group magazine: May-June, 1998
GROUP MAGAZINE - May-June 1998
by Rick Lawrence
Pearl, Mississippi. West Paducah, Kentucky. Jonesboro, Arkansas. Some say what happened in these three southern towns is more evidence that young people are locked in a violent, downward moral spiral. When kids commit senseless crimes, adults look for common threads and national trends. Why? I think anything "senseless" threatens the cause-and-effect safety zone we live in. In a fallen world, predictability is a prerequisite for the perceived control we demand.
Or, to paraphrase Jack Nicholson in A Few Good Men, "We can’t handle the truth!"
And the truth is, no matter how quickly adults jump on the "monster kids" bandwagon, these crimes don’t represent the coping skills of average teenagers. They’re extreme, aberrant, and bizarre. But not typical. David Kennedy, a senior researcher at Harvard University, says, "They’re appalling crimes, but they’re not really part of an epidemic." Juvenile crime is dropping at the same time the juvenile population is growing. And only one in 10 schools reported a serious crime last year.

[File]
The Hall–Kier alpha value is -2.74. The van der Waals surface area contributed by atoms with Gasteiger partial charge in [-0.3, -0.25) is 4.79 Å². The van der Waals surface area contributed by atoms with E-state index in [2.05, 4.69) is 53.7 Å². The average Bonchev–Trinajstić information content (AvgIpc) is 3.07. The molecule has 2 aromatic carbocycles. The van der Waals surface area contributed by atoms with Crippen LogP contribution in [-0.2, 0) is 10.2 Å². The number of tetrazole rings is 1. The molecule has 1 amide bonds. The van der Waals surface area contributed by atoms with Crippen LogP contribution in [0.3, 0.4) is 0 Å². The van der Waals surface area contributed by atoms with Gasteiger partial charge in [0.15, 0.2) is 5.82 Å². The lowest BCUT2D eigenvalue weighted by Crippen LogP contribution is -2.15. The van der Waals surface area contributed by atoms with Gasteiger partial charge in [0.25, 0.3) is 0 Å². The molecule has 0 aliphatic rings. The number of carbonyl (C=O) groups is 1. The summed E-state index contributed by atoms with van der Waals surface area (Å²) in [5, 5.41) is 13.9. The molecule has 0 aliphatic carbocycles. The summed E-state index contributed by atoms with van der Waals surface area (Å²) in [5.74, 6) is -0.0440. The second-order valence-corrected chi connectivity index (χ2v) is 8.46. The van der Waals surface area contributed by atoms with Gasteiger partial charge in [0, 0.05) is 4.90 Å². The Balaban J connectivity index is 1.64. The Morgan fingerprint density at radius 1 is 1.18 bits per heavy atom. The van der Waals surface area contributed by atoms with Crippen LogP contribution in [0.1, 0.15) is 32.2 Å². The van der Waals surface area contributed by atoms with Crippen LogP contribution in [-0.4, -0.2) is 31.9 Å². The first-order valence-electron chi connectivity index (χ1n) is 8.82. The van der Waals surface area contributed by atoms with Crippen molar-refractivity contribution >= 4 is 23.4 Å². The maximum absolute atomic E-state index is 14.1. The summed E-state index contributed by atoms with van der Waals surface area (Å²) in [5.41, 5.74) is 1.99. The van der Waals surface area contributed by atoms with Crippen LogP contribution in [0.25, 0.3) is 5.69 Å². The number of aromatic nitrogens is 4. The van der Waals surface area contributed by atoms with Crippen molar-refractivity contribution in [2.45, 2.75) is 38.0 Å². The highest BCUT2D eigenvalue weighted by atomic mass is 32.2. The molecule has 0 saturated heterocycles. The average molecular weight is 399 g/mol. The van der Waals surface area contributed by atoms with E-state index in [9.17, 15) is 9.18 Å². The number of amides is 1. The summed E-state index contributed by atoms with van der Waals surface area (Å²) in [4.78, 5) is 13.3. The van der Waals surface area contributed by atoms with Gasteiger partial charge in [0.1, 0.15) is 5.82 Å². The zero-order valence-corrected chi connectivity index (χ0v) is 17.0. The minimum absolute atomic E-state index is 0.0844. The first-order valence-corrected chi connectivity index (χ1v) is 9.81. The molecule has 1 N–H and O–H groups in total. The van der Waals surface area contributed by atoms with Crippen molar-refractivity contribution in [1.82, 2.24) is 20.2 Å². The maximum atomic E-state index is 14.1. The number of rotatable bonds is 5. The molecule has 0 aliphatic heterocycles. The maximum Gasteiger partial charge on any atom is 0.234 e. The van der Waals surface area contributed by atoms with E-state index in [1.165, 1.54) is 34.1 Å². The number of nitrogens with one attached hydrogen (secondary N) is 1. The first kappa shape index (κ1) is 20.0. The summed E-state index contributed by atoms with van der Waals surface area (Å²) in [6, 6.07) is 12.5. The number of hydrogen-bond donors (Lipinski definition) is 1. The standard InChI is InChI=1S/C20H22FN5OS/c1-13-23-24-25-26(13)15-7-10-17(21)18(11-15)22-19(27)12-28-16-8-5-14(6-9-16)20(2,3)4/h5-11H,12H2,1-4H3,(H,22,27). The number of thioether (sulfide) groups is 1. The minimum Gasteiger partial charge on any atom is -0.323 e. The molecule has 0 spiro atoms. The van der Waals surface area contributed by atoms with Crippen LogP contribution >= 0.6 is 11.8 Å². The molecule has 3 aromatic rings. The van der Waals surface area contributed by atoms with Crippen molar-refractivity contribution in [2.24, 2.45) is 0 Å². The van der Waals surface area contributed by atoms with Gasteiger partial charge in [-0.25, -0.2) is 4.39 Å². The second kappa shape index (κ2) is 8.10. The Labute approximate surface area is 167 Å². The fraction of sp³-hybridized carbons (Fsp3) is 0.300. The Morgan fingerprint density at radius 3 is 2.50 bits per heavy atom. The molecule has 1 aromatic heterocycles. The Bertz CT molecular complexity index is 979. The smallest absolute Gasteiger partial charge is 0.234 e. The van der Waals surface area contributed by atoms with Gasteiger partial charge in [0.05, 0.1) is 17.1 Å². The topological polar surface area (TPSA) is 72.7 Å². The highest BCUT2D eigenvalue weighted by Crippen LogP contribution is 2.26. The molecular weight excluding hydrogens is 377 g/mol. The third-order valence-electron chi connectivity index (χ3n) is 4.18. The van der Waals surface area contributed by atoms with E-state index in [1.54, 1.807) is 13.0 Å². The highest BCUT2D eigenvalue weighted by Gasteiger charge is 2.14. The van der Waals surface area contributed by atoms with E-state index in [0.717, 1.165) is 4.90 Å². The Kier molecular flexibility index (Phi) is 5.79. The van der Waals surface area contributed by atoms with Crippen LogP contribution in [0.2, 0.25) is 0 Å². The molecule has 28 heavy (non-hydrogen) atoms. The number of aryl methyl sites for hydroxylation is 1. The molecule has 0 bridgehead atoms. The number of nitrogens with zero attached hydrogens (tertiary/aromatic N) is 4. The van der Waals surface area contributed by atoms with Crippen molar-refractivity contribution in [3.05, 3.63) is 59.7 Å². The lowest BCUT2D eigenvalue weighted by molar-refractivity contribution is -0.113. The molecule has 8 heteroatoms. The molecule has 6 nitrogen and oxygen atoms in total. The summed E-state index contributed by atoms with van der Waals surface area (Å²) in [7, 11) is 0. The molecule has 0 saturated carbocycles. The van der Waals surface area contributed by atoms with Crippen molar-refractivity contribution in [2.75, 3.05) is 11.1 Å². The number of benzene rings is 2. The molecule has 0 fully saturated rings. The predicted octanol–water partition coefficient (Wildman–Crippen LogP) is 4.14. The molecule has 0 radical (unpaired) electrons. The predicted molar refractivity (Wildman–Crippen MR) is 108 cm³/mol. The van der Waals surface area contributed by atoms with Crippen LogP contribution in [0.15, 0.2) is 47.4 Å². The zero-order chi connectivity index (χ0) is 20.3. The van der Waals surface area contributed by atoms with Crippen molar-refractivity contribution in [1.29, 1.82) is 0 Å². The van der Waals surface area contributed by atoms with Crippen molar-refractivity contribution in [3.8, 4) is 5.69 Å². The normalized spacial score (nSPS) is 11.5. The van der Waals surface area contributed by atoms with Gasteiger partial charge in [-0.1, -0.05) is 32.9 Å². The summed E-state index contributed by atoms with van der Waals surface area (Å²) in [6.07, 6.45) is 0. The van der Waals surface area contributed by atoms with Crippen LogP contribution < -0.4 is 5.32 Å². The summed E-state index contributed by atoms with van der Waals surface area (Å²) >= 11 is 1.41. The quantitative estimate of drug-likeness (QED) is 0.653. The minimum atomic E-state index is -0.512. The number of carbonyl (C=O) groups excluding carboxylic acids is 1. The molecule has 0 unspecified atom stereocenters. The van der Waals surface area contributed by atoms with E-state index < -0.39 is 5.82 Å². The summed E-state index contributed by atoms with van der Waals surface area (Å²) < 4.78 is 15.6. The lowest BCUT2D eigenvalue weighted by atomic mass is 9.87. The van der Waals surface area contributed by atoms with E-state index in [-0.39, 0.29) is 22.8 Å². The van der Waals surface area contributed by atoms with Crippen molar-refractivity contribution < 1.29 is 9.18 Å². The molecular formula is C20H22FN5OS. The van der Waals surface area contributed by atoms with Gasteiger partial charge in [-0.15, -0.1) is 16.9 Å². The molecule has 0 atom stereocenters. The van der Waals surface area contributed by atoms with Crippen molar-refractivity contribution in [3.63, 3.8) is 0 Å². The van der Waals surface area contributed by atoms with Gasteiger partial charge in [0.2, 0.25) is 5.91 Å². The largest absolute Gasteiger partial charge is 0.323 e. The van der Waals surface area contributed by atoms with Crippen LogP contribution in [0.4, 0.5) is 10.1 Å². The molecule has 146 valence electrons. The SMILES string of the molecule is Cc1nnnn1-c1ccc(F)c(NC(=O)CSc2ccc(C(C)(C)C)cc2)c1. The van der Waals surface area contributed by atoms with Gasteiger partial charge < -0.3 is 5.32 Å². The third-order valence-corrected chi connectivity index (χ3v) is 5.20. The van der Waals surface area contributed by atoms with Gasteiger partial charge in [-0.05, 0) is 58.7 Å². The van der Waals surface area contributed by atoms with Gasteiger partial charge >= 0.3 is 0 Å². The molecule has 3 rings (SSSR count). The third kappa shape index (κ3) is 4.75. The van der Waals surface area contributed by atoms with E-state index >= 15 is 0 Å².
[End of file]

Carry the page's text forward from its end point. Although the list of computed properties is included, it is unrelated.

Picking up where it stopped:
So, what can we learn from these crimes? The same thing we learned from Cain and Abel: Senseless violence is an expected fruit of a rebellious people—it always has been and always will be. If this world is our only hope, that’s devastating news. But it’s not, so we’re not...
Take Note: You’re part of a 60,000-youth-leader-family of GROUP readers. I thought you’d like to know a little something about your "brothers and sisters." About nine out of 10 (86%) are paid professionals—three-quarters are full-time. Six out of 10 have a "youth pastor" title, the rest are senior or associate pastors (21%), directors of Christian education (15%), and Volunteers (4%). The average reader is 35 years old, has nine years of youth ministry experience, and has been at the same church for five years.